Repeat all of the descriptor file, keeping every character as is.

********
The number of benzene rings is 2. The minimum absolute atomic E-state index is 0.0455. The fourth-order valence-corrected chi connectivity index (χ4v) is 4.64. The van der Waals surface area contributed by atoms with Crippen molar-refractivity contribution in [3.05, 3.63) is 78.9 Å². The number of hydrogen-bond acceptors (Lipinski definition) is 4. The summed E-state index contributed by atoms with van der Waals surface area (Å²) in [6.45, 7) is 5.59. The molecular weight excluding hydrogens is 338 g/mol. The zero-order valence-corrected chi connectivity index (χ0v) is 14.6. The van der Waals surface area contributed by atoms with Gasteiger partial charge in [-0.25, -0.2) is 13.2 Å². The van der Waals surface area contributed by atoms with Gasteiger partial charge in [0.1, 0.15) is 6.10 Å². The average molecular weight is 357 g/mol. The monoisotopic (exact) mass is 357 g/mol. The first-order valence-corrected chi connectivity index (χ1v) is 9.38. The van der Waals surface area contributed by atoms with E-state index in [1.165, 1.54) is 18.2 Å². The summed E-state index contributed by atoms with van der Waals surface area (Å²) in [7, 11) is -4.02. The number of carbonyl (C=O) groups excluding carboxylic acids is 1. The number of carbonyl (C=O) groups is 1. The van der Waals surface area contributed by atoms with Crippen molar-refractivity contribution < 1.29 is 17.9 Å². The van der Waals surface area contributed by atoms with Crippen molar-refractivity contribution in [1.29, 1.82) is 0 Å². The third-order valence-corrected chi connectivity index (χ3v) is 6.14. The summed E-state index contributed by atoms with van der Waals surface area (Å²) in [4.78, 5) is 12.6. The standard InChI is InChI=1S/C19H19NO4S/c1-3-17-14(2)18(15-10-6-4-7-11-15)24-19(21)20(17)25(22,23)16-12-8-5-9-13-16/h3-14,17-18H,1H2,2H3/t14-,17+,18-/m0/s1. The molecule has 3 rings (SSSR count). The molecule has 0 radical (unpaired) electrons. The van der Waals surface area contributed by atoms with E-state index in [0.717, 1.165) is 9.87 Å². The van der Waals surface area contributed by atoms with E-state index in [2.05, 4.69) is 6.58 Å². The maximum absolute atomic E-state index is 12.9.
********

The number of benzene rings is 2. The minimum absolute atomic E-state index is 0.0455. The fourth-order valence-corrected chi connectivity index (χ4v) is 4.64. The van der Waals surface area contributed by atoms with Crippen molar-refractivity contribution in [3.05, 3.63) is 78.9 Å². The number of hydrogen-bond acceptors (Lipinski definition) is 4. The summed E-state index contributed by atoms with van der Waals surface area (Å²) in [6.45, 7) is 5.59. The molecular weight excluding hydrogens is 338 g/mol. The zero-order valence-corrected chi connectivity index (χ0v) is 14.6. The van der Waals surface area contributed by atoms with Gasteiger partial charge in [-0.25, -0.2) is 13.2 Å². The van der Waals surface area contributed by atoms with Gasteiger partial charge in [0.1, 0.15) is 6.10 Å². The average molecular weight is 357 g/mol. The monoisotopic (exact) mass is 357 g/mol. The first-order valence-corrected chi connectivity index (χ1v) is 9.38. The van der Waals surface area contributed by atoms with E-state index in [1.165, 1.54) is 18.2 Å². The summed E-state index contributed by atoms with van der Waals surface area (Å²) in [7, 11) is -4.02. The number of carbonyl (C=O) groups excluding carboxylic acids is 1. The number of carbonyl (C=O) groups is 1. The van der Waals surface area contributed by atoms with Crippen molar-refractivity contribution < 1.29 is 17.9 Å². The van der Waals surface area contributed by atoms with Crippen molar-refractivity contribution in [1.29, 1.82) is 0 Å². The third-order valence-corrected chi connectivity index (χ3v) is 6.14. The summed E-state index contributed by atoms with van der Waals surface area (Å²) in [4.78, 5) is 12.6. The standard InChI is InChI=1S/C19H19NO4S/c1-3-17-14(2)18(15-10-6-4-7-11-15)24-19(21)20(17)25(22,23)16-12-8-5-9-13-16/h3-14,17-18H,1H2,2H3/t14-,17+,18-/m0/s1. The molecule has 3 rings (SSSR count). The molecule has 0 radical (unpaired) electrons. The van der Waals surface area contributed by atoms with E-state index in [0.717, 1.165) is 9.87 Å². The van der Waals surface area contributed by atoms with E-state index in [2.05, 4.69) is 6.58 Å². The maximum absolute atomic E-state index is 12.9.